Singing in the rain

It was a dark and stormy morning …

 

I was driving Fonnie to work last month when this post literally appeared before our eyes.

Looking at this van, I saw lessons in:

  • Corporate livery (colours).
  • Customer promises.
  • Logos.
  • Calls to action.
  • 1300 numbers.
  • Business names.

So let’s hit the road!

 

Corporate livery

The back of this van looked like the sides.

The whole vehicle was neat, clean and consistent – the writing easy to read.

This raised the van in my estimation from all self-painted wrecks on the road.

A good start.

 

Customer promise

To me, We Fix Leaking Structures was clear, specific and direct.

It was half strap line, half elevator pitch.

It was raining that day, and for 13 years Empire House has had a leak that has defied all fixes.

I was therefore in this company’s target audience, so the promise fairly sang to me.

 

Logo

The raindrop logo was fine. I didn’t know what AWS meant, but that didn’t matter.

What I did like was that the logo:

  • Wasn’t huge.
  • Didn’t appear first.

Some firms are so in love with their brand, they put it ahead of what their audience wants to see.

I was far more interested in what AWS could do for me, than who they were.

The modest position of the logo (most of us read diagonally right and down) meant I got to it last.

As the logo was merely an administrative detail to me, I got the sense this firm understood and had catered to my interests.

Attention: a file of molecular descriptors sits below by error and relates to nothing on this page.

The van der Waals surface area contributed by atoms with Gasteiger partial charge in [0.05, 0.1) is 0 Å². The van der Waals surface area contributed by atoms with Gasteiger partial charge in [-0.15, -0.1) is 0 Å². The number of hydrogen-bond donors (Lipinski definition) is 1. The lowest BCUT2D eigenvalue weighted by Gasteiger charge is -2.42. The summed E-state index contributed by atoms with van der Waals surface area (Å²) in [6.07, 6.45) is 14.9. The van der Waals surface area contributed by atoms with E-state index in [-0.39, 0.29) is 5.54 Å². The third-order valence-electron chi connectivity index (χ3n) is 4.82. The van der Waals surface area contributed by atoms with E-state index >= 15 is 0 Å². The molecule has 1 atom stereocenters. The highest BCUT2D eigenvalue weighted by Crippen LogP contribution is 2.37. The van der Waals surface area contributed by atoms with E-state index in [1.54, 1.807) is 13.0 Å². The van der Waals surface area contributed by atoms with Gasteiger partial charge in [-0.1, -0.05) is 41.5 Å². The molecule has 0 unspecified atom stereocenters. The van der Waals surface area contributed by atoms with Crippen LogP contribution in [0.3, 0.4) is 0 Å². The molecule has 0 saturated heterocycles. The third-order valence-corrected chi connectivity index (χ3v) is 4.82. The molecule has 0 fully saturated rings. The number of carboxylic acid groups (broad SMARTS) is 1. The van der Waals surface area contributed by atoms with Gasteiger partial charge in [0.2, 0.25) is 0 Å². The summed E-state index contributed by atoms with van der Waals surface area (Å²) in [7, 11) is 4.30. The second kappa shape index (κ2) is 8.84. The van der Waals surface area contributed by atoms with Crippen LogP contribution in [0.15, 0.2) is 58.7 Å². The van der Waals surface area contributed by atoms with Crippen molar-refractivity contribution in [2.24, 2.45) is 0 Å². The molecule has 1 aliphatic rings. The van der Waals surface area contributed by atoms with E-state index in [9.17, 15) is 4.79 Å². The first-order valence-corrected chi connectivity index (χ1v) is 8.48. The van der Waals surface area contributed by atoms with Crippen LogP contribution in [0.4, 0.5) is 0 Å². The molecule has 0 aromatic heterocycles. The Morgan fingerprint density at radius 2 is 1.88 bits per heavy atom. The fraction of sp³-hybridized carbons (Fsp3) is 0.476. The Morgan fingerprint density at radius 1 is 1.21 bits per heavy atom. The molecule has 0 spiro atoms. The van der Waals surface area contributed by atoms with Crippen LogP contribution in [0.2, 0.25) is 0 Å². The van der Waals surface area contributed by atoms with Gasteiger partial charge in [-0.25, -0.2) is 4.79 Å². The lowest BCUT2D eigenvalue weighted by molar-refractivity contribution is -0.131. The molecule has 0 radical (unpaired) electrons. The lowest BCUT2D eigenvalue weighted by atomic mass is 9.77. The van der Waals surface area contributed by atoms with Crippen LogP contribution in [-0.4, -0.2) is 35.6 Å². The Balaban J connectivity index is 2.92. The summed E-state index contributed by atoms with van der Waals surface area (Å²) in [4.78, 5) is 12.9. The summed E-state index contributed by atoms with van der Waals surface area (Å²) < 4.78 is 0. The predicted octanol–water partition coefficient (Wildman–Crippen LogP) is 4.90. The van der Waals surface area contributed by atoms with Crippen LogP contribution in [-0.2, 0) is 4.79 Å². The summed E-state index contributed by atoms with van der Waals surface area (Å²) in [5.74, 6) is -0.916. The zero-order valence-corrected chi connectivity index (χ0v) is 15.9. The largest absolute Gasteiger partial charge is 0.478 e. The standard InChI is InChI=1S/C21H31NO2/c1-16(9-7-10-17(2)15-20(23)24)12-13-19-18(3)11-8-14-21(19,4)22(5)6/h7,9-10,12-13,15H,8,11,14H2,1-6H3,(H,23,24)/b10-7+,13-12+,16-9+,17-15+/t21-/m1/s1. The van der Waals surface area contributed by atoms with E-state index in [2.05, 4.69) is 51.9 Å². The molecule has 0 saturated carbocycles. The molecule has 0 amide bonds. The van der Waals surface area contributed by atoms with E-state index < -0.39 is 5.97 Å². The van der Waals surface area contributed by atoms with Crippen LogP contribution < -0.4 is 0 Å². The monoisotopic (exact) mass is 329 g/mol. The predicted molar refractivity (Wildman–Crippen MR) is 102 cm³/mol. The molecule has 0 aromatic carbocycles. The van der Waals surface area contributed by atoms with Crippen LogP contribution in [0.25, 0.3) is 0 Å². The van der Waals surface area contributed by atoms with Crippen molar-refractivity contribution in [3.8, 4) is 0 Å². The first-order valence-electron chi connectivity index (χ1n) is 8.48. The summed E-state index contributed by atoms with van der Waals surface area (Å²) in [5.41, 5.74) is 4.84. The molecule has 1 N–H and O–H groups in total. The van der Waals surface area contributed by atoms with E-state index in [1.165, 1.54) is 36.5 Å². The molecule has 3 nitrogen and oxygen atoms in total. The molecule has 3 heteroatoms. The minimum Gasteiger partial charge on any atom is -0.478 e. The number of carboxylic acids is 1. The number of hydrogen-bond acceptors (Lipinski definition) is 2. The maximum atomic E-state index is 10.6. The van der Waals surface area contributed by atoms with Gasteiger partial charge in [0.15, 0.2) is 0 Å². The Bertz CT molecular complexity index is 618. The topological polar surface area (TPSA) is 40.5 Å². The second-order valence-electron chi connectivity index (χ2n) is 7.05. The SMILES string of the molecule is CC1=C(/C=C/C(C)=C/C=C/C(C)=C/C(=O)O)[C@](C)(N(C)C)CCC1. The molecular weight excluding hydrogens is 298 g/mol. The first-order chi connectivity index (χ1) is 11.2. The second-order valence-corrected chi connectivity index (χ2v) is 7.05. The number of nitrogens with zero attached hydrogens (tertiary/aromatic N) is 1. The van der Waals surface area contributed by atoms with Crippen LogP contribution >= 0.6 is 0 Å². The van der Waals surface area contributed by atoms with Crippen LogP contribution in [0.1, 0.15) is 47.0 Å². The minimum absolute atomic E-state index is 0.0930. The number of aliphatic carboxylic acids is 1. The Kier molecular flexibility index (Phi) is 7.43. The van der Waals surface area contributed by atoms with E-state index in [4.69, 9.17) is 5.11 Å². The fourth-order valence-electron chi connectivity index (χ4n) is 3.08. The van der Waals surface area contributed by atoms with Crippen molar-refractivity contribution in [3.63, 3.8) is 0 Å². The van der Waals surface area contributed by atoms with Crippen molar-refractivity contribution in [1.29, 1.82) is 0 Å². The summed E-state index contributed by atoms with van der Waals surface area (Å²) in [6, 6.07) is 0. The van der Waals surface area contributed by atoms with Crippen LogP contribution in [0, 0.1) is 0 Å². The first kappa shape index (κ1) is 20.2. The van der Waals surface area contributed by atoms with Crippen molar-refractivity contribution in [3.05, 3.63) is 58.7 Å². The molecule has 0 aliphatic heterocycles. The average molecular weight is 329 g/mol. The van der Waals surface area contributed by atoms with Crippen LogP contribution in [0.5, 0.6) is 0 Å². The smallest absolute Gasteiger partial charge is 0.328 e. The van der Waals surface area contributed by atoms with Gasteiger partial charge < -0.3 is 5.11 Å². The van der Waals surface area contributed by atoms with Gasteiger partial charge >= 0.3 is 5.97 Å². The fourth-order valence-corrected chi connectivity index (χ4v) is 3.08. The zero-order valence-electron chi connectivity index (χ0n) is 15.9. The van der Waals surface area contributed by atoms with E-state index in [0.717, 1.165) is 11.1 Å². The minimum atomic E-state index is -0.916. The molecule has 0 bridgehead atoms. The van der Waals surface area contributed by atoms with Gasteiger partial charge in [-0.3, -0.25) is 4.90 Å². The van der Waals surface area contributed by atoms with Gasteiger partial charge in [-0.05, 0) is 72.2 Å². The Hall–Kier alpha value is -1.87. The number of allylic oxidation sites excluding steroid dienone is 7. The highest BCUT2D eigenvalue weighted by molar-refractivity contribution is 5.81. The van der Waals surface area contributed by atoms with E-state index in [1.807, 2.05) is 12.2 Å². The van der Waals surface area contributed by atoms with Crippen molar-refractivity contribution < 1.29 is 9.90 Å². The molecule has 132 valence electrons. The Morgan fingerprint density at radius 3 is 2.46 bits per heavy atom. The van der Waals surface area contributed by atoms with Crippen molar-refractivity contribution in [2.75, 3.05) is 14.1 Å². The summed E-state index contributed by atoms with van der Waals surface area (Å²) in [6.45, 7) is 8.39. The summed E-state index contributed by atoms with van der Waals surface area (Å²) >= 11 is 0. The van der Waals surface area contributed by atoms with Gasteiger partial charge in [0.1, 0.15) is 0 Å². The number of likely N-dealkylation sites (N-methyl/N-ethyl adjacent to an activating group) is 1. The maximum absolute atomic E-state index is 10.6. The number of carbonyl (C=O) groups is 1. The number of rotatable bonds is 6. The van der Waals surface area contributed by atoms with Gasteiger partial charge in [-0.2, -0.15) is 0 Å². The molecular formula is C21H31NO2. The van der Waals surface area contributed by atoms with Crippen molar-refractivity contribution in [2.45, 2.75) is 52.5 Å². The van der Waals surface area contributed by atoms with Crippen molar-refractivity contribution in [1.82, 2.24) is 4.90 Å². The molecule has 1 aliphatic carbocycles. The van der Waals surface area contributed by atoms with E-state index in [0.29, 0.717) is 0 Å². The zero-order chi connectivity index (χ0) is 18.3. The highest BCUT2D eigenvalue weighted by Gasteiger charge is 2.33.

Call to action

This really got me excited.

What could be more appropriate or memorable than 1300 NO LEAK?!

It reinforced the promise and didn’t require pen and paper (a boon in traffic).

Bingo!

 

1300 number

My mobile number is 0409 FEISTY. But since many people misspell ‘feisty’ as ‘fiesty’, this hasn’t been useful.

I haven’t tried a 1300 number, so I’d love your thoughts on this topic.

I’ve also invited AWS owner Carlos to tell us whether it’s worked for him.

 

Business name

AWS turned out to be All Waterproofing Systems.

It’s an OK name; doubtless good in alphabetical listings.

What I dug about it was that:

  • It wasn’t something amateur and egotistic like Bert & Beryl’s Youbeaut Plumbing Crew.
  • Like the logo, it didn’t eclipse the message that mattered to me.

 

U turn

Well, that’s a lot of impressions from one little van!

What do you think of this?

Hit?

Or miss?

I greatly look forward to your

patter.

🙂

 

Paul Hassing | Founder & Senior Writer – The Feisty Empire